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Vista 32-bit to Windows 7 64-bit

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August 15, 2009 5:04:03 AM

I recently bought a Dell that is eligible for the free Windows 7 upgrade. However, it came with Vista Home Premium 32-bit preloaded, instead of 64 bit. I'd really like to eventually end up with Windows 7 64-bit. I know that Windows 7 will ship with 32 bit and 64 bit versions, but will that allow me to do a clean install of 64 bit over my Vista 32-bit, or will I need to upgrade to Vista 64 bit first?

I would prefer to get the clean install over with (since I just bought the computer), so I'd prefer to get Vista 64 bit now. It was my understanding that some people with Vista 32 bit could get Vista 64 bit from Microsoft, and just pay the $10 or so for shipping and handling of the DVD. I tried to do that, but it wouldn't work on the Microsoft site - from what I can tell, only retail Vista can get this upgrade, not OEM software.

So, it looks like my options are:
1) Return the computer to Dell, and buy one with Vista 64-bit.
2) Beg and plead with Dell to hopefully send me a 64 bit disc.
3) Get Windows 7 32-bit and live with it.

Do I have that right, or will I really be able to upgrade Vista 32 bit to Windows 7 64 bit with a clean install then?

More about : vista bit windows bit

August 15, 2009 5:21:38 PM

Format and reload!

No way you can 'upgrade' for 32bit OS to 64bit OS, as the system platform is different.
August 15, 2009 5:28:22 PM

All you need to know that will you get a Windows 7 x64 disc then? Once you have it, you can do your clean install with a disc preferable HD format.
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August 16, 2009 9:23:22 AM

Thanks to some of you for your replies. What I'm trying to figure out here is Dell's implementation of the Windows 7 program. I know that retail buyers of Vista will get a DVD with both the 32 bit and 64 bit versions of Windows 7. But it sounds like Microsoft is letting each manufacturer deal with the Windows 7 upgrade in their own way.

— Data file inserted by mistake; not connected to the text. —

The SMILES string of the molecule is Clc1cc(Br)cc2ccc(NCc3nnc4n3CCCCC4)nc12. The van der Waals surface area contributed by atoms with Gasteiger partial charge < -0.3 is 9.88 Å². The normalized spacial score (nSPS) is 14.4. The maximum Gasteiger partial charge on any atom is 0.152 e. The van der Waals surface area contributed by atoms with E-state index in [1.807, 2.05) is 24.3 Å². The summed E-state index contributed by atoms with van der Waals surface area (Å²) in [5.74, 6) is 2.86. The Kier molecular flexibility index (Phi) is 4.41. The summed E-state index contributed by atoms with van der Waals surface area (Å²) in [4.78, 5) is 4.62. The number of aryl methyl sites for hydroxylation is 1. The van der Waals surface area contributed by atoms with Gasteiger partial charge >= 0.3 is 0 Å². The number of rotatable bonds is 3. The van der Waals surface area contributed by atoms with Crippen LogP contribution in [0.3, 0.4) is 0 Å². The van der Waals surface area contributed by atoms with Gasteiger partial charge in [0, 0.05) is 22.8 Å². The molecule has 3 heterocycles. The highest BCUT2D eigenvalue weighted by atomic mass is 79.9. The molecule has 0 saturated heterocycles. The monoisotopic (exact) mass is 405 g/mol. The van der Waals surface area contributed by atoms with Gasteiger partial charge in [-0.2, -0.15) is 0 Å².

For example, there's the 64 bit upgrade I mentioned above. If you have a retail version of 32-bit Vista, you can request a 64-bit version & Microsoft will send you a disk for free (plus shipping and handling). You can't do that if you have an OEM version of Vista (like from Dell - you can request a 64-bit version of your OS through Dell, but you have to invoke a special "DSN Document ID 158098" rule with Tech Support, and it sounds like they won't always accept it, or it might take a long time). Furthermore, when I registered for the Windows 7 Upgrade via the Dell site, I wasn't given an option to choose a 64 bit version on the DVD - it specifically says I'm getting a 32 bit version of Windows 7, and that's it. However, that may depend on the OS I currently have - if I install a 64 bit version of Vista, the Dell site may let me register for the 64 bit version of Windows 7. Or perhaps not, since it won't be the "original" version of my OS.

So I guess my questions are Dell-specific. I know there are hundreds of questions about the 32/64 bit issue, but I've done thorough searching and have not found an answer to this issue (no, I'm not lazy, there really aren't any other threads on Dell DSN Document ID 158098 & the 32/64 bit conversion & the implications for upgrading to Windows 7 - at least that I could find). I'm just trying to figure out the odds of whether I'm going to end up with 32 bit or 64 bit version of Windows 7, & whether other Dell owners have gone through this.
a c 209 $ Windows 7
August 16, 2009 10:02:54 PM

dproberts said:
What I'm trying to figure out here is Dell's implementation of the Windows 7 program. I know that retail buyers of Vista will get a DVD with both the 32 bit and 64 bit versions of Windows 7. But it sounds like Microsoft is letting each manufacturer deal with the Windows 7 upgrade in their own way.